I've always considered the pleasures of the farmers market to follow an arc of sorts...a gentle hill if you will. After the scarcity of winter the spring brings, slowly, a limited selection of tender vegetables like ramps, french breakfast radishes, fava beans, peas and asparagus. The fruit is much more reticent, and until June I must make do with stalks of rhubarb (not a true fruit I realize), which I wrestle into submission by making a bracing breakfast compote.
As the season marches on the colors become more brilliant and the selection more varied. The strawberries come, followed by cucumbers, swiss chard and summer squash, and then the avalanche begins. My beloved cherries, sweet and sour, make their brief but exquisite appearance, fragrant peaches come tumbling in (as do the resultant peach crisps and cobblers I end up making when I over-estimate my weekly peach eating capability), blueberries, raspberries, beets. And then, when the heirloom tomatoes and the corn begin to come in, I know the zenith of the season has hit. And I've always assumed that everything after that point is largely downhill until the following spring.
However, this past weekend I realized that I should not be so quick to judge. Rather, we are, as I speak, in a secondary produce peak. Gorgeous apples at Locust Grove are now abundant, autumnal squashes are piled all around the square, plums are tempting me to make tarts and I even spotted the first quince of the season! Placed out in a bowl, these odd fuzzy fruits will gently perfume your home with their sweet floral scent. And if you are ambitious, cooked (please dear god do not attempt to eat them raw), they are a delightful alternative to apples and pears.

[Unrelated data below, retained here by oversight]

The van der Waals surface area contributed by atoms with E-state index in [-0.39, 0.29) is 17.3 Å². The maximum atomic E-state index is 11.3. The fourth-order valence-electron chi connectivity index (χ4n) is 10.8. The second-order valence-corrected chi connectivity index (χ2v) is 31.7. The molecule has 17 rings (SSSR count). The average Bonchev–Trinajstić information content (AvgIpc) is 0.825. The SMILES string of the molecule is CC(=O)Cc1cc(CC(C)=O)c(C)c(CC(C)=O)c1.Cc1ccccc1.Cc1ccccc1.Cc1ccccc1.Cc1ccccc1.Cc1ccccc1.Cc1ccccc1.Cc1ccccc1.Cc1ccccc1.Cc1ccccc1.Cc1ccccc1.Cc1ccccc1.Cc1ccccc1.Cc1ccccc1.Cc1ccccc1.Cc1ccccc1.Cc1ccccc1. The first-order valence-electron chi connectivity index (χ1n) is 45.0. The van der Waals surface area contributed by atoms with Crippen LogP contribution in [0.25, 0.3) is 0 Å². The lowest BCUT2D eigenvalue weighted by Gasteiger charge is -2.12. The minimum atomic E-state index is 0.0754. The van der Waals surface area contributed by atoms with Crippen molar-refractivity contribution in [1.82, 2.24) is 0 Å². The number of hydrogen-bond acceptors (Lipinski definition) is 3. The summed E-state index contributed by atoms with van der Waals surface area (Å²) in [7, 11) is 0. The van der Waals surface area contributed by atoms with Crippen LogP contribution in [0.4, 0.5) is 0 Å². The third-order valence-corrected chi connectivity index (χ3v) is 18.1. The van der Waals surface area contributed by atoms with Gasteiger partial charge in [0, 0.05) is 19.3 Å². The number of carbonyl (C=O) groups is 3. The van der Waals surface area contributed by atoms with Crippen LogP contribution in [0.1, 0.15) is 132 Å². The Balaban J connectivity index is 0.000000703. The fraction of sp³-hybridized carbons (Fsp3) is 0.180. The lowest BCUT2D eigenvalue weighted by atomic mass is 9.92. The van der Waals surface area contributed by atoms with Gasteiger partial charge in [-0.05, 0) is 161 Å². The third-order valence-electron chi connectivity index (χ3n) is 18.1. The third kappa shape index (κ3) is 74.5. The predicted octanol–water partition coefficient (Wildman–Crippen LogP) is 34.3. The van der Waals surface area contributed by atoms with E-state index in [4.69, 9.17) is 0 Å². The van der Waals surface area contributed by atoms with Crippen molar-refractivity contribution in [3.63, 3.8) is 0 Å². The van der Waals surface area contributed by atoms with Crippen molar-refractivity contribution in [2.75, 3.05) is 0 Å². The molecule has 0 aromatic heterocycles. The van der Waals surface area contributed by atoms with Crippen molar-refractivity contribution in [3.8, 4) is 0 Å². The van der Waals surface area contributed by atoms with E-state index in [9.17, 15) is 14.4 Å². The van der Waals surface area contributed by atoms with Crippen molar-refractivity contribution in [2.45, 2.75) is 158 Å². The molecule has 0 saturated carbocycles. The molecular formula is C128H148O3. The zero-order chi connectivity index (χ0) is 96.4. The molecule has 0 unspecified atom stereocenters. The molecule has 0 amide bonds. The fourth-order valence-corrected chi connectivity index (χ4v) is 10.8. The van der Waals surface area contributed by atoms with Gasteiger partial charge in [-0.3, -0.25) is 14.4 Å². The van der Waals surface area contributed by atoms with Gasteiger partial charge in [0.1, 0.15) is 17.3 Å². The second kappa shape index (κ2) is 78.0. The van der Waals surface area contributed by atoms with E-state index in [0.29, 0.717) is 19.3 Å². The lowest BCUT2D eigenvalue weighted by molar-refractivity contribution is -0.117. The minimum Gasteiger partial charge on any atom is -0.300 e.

But perhaps most exciting of all, the unparalleled James Durr has regained its footing after a brief dry spell with lots of fabulous floral specimens. How does he know that I love those pale green and rust colored hydrangeas so much?
I cannot stand the blue ones, the white I can take or leave, but oh the green...I could not resist them for my bathroom sink.
And I was so swept away by the boughs of purple berries (I cannot even begin to guess what they are), I took a massive bunch home, oblivious to the space constraints of my apartment.
So now I have an arrangement that approximates a small tree sitting on my table. It is wonderfully wild and sprawling, but also makes it a tad difficult to walk into my kitchen and into the living room (not that these are actually separate rooms in my apartment but, well, I like to pretend). As Paul says, it's ridiculous, but also lovely.